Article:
On our 6th day in Cyprus we left the comfort of the lovely flat we rented in Limassol and headed towards the town of Lemona. The day was cool, dark, and rainy, but we wanted to visit a winery we had read about. Tsangarides winery is just off the main road at Limona. We called ahead to make sure they were open as February is considered the off-season in Cyprus and some things are closed. Thankfully, this winery was!! Back home my family lives in a major wine region in Canada, and this winery reminded me of being home. It’s a smaller winery, but the tasting room is beautifully crafted with the tables and chairs designed out of wine barrels. We sampled quite a few (well rather I did as my Kiwi travel partner was in charge of the driving.) We bought a bottle of the Red and the Rose for our consumption later. From here we stopped off at an abandoned village not far from Lemona. As we pulled up it started to rain really hard, which only added to the eeriness. The village became abandoned after an earthquake in 1969. There are several toppled homes in the area, some roaming goats, and an abandoned church which appears unscathed from the outside.


Abandoned village thru the rain









After getting completely drenched and trying to not ruin my camera while taking photos of the ghost town we stopped off at Chrysorroyiatissa Monastery which had a sign out front warning of not entering if scantily dressed. We found it a little too hilarious as we basically looked like soaked cats in our rain gear and couldn’t have been further from being scantily dressed. The monastery itself is pretty plain as compared to Kykkos monastery. With no sign of the rain letting up, we headed in search of food. We read about a restaurant called Maria’s Place in Fyti in my Lonely Planet guidebook, and it was on our way to Paphos. Maria’s place is in the center of the village and we found it full of locals looking to stay dry in the rain and 3 ex-pat olderish Brits looking to spend the afternoon getting drunk (and they were well on their way!) Maria was nowhere to be found but someone called her and she arrived and served us delicious pork roast and hot tea. She was lovely, and her home cooking skills are legit.







We then drove onwards towards Paphos. Paphos is about 50km west of Limassol. It’s a coastal town with a beautiful harbour, a castle, and several archeological ruins. In fact, the entire city of Paphos is classified as a UNESCO site. We checked into a middle range hotel that primarily serves as a long term hotel for British and Russian tourists. We were very young compared to the 50 shades of grey hair on the other hotel guests, and as an added bonus our mattresses had plastic covers that crinkled every time one of us turned over. These “incontinence pads” as we called them provided endless jokes for our time in Paphos and led to much speculation between me and my kiwi mate over breakfast as to which hotel guests they had saved the night for. I never claimed to be very mature..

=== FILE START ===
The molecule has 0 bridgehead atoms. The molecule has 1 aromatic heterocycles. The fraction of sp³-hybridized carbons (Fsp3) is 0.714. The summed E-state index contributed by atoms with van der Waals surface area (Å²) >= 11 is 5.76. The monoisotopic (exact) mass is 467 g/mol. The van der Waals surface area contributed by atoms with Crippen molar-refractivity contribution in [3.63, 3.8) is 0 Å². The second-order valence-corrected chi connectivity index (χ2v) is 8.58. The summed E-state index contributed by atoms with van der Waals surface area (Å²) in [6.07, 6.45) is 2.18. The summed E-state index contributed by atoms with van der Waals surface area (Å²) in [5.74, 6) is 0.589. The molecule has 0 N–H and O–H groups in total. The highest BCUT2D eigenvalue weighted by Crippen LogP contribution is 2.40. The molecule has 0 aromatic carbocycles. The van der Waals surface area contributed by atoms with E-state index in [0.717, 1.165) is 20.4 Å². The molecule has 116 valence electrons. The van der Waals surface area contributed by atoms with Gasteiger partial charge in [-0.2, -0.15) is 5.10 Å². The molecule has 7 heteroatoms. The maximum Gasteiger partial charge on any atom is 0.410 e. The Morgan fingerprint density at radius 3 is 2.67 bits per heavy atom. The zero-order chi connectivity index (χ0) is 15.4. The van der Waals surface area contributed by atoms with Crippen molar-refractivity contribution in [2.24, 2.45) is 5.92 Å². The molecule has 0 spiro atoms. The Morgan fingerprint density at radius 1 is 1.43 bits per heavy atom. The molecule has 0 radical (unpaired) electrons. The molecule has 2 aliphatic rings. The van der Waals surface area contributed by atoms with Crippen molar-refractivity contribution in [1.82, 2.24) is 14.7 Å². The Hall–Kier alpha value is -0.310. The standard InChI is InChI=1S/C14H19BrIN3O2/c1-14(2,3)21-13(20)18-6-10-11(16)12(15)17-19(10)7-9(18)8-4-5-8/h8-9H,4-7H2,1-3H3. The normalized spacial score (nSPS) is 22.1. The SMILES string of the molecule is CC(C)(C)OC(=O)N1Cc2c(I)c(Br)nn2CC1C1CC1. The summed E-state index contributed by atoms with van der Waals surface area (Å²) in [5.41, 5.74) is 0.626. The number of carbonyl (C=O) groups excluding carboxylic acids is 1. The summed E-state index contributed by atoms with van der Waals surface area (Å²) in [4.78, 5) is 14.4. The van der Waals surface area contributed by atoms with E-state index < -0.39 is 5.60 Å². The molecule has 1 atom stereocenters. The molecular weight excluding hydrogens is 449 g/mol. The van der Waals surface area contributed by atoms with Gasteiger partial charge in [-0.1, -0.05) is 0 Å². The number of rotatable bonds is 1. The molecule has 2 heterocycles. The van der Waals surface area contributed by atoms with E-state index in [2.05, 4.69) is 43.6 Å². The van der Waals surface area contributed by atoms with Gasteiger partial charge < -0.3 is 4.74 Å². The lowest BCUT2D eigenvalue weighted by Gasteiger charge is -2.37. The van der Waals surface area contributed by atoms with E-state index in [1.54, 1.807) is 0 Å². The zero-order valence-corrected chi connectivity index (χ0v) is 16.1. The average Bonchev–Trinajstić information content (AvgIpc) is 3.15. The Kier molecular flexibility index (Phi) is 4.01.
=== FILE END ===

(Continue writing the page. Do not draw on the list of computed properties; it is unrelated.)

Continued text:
One of the really cool things you should see in Paphos is the Tombs of the Kings. It’s a large site with underground tombs dating from the 4th century BC. I loved it, and the coastal views are beautiful. As I’ve already mentioned the weather never really cooperated with us most of the time we were in Cyprus, but this day the rain was kept at bay even though the sky looked really dark and stormy which made for very dramatic photos. Have I mentioned yet how much photography is a huge part of travel for me? It’s my only real artistic form of expression and I love the way the world looks thru the lens of a camera. The Tombs of Kings is a photographers dream site.


Breathtaking coastline


Me at the Tombs of the Kings









Paphos also has a great harbour area with a promenade with cafes and shops lined up. There is also a castle on one end of the harbour with great rooftop views of the stormy sea. We spend an afternoon drinking  wine and later coffee watching the choppiness of the sea. Later in the evening we visited the recommended Kiniras Garden restaurant. They serve traditional Cypriotic food and the owner Georgios was our server that night. We ordered based off his recommendations and the food and wine were very food. Well worth a visit. From Paphos we traveled to Nicosia.








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